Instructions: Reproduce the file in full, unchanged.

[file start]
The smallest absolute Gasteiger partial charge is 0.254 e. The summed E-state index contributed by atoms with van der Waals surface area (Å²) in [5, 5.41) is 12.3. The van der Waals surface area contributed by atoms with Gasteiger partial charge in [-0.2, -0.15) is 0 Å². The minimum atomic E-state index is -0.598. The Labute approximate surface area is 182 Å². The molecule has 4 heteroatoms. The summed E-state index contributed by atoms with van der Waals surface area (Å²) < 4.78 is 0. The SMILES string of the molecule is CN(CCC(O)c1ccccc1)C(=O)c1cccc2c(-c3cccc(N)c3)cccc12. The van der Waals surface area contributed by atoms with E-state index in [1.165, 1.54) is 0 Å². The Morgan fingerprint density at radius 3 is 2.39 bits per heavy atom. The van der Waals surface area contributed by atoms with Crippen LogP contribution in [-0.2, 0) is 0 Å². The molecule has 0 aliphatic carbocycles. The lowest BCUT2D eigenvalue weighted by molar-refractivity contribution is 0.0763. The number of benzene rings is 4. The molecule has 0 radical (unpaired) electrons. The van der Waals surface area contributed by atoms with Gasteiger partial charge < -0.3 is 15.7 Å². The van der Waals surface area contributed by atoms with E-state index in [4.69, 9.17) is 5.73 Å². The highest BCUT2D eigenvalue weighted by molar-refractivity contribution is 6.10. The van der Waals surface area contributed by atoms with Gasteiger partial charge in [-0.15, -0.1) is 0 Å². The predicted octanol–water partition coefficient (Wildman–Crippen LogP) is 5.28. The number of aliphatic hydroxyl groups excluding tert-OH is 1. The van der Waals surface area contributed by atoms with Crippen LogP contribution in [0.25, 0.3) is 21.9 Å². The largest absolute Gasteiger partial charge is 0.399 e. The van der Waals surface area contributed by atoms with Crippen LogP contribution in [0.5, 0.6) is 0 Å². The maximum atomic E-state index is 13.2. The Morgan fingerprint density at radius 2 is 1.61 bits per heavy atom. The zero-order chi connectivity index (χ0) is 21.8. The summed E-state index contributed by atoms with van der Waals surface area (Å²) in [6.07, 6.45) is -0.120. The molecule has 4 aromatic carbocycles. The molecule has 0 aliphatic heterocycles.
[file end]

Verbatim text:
The smallest absolute Gasteiger partial charge is 0.254 e. The summed E-state index contributed by atoms with van der Waals surface area (Å²) in [5, 5.41) is 12.3. The van der Waals surface area contributed by atoms with Gasteiger partial charge in [-0.2, -0.15) is 0 Å². The minimum atomic E-state index is -0.598. The Labute approximate surface area is 182 Å². The molecule has 4 heteroatoms. The summed E-state index contributed by atoms with van der Waals surface area (Å²) < 4.78 is 0. The SMILES string of the molecule is CN(CCC(O)c1ccccc1)C(=O)c1cccc2c(-c3cccc(N)c3)cccc12. The van der Waals surface area contributed by atoms with E-state index in [1.165, 1.54) is 0 Å². The Morgan fingerprint density at radius 3 is 2.39 bits per heavy atom. The van der Waals surface area contributed by atoms with Crippen LogP contribution in [-0.2, 0) is 0 Å². The molecule has 0 aliphatic carbocycles. The lowest BCUT2D eigenvalue weighted by molar-refractivity contribution is 0.0763. The number of benzene rings is 4. The molecule has 0 radical (unpaired) electrons. The van der Waals surface area contributed by atoms with Gasteiger partial charge < -0.3 is 15.7 Å². The van der Waals surface area contributed by atoms with E-state index in [4.69, 9.17) is 5.73 Å². The highest BCUT2D eigenvalue weighted by molar-refractivity contribution is 6.10. The van der Waals surface area contributed by atoms with Gasteiger partial charge in [-0.15, -0.1) is 0 Å². The predicted octanol–water partition coefficient (Wildman–Crippen LogP) is 5.28. The number of aliphatic hydroxyl groups excluding tert-OH is 1. The van der Waals surface area contributed by atoms with Crippen LogP contribution in [0.25, 0.3) is 21.9 Å². The largest absolute Gasteiger partial charge is 0.399 e. The van der Waals surface area contributed by atoms with Crippen LogP contribution in [0.5, 0.6) is 0 Å². The maximum atomic E-state index is 13.2. The Morgan fingerprint density at radius 2 is 1.61 bits per heavy atom. The zero-order chi connectivity index (χ0) is 21.8. The summed E-state index contributed by atoms with van der Waals surface area (Å²) in [6.07, 6.45) is -0.120. The molecule has 4 aromatic carbocycles. The molecule has 0 aliphatic heterocycles.